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Louisiana's legislature may soon decide to make a copy of the Holy Bible their official state book, should a proposed bill be passed this session.
Known as House Bill 503, the proposed legislation looks to a specific copy of the Good Book to bestow the honor of being the 'state book' of Louisiana.
"The official state book shall be the Holy Bible, published by Johannes Prevel, (Prevel, Jean, active 1510-1528, printer. & Petit, Jean, fl. 1492-1530.), which is the oldest edition of the Holy Bible in the Louisiana State Museum system," reads HB 503.
"The use on official documents of the state and with the insignia of the state is hereby authorized."
HB 503 also proposes a state motto to be officially adopted, "A state, under God, united in purpose and ideals, confident that justice shall prevail for all of those abiding here."
Introduced by Representative Thomas Carmody, HB 503 was pre-filed in February and then read Monday. It was referred to the House Committee on Municipal, Parochial and Cultural Affairs.
The proposed legislation has stirred the ire of some groups, including the state chapter of the American Civil Liberties Union.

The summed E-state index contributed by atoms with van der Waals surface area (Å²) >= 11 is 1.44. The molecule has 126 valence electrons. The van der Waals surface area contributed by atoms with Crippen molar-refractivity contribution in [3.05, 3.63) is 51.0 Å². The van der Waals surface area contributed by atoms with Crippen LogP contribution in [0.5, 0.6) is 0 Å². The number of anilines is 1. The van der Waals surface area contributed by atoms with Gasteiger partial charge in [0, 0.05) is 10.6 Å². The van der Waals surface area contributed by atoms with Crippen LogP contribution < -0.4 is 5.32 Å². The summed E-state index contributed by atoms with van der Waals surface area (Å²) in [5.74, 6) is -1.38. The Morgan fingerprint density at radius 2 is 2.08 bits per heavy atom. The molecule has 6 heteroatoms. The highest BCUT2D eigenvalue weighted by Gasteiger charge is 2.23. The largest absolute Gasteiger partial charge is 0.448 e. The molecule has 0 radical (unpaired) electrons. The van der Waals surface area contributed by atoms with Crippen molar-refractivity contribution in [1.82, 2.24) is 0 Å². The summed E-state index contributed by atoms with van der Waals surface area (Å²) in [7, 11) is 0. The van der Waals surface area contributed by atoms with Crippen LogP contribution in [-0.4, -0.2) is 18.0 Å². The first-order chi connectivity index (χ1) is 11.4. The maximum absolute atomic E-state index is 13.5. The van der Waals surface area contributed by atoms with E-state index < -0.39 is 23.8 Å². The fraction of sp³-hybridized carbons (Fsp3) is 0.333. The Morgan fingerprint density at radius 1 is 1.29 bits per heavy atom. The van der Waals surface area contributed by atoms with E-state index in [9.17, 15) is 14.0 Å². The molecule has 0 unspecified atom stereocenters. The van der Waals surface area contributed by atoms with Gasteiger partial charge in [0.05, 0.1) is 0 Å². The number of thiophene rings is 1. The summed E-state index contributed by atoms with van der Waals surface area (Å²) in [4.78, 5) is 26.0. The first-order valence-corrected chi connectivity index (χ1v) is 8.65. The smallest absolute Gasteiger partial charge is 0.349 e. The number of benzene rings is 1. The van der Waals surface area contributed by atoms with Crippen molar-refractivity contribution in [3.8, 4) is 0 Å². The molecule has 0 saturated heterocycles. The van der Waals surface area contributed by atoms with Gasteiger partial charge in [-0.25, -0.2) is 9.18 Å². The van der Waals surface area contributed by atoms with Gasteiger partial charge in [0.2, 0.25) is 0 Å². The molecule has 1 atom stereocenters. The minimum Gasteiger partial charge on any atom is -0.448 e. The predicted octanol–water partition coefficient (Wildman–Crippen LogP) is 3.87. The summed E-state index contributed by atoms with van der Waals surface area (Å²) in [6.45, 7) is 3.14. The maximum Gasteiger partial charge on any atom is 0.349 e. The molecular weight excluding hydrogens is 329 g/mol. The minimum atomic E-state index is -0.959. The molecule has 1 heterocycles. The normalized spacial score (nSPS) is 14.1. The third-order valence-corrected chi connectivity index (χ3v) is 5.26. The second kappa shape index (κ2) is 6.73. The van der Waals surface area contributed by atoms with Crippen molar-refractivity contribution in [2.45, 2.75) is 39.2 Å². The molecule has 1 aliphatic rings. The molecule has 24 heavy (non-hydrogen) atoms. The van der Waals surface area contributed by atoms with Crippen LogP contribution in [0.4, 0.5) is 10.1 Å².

Marjorie Esman, executive director of the Louisiana ACLU, said to local media that HB 503 would enshrine discrimination in the state government.
"And if the purpose of this bill is to say that Louisiana is not a welcoming place for anybody who doesn't have these narrow religious views, then it would accomplish that goal," said Esman.
"There are probably books in the Louisiana State Museum that contain views that don't reflect our values … So that's pretext. This is a statement of religious discrimination."
Gene Mills, Louisiana Family Forum spokesman, told WWL that he was in favor of the proposed legislation.
"They do call it a Good Book and in this case it happens to be oldest version of The Bible and the oldest book in the state of Louisiana. This is a vintage piece of history and heritage that is uniquely Louisiana's," said Mills.
"Each year we designate any number of things from trees, to birds, to fruits as state designations and I don't see how they think this brings some [undue] religious influence by recognizing the Bible in its historical capacity."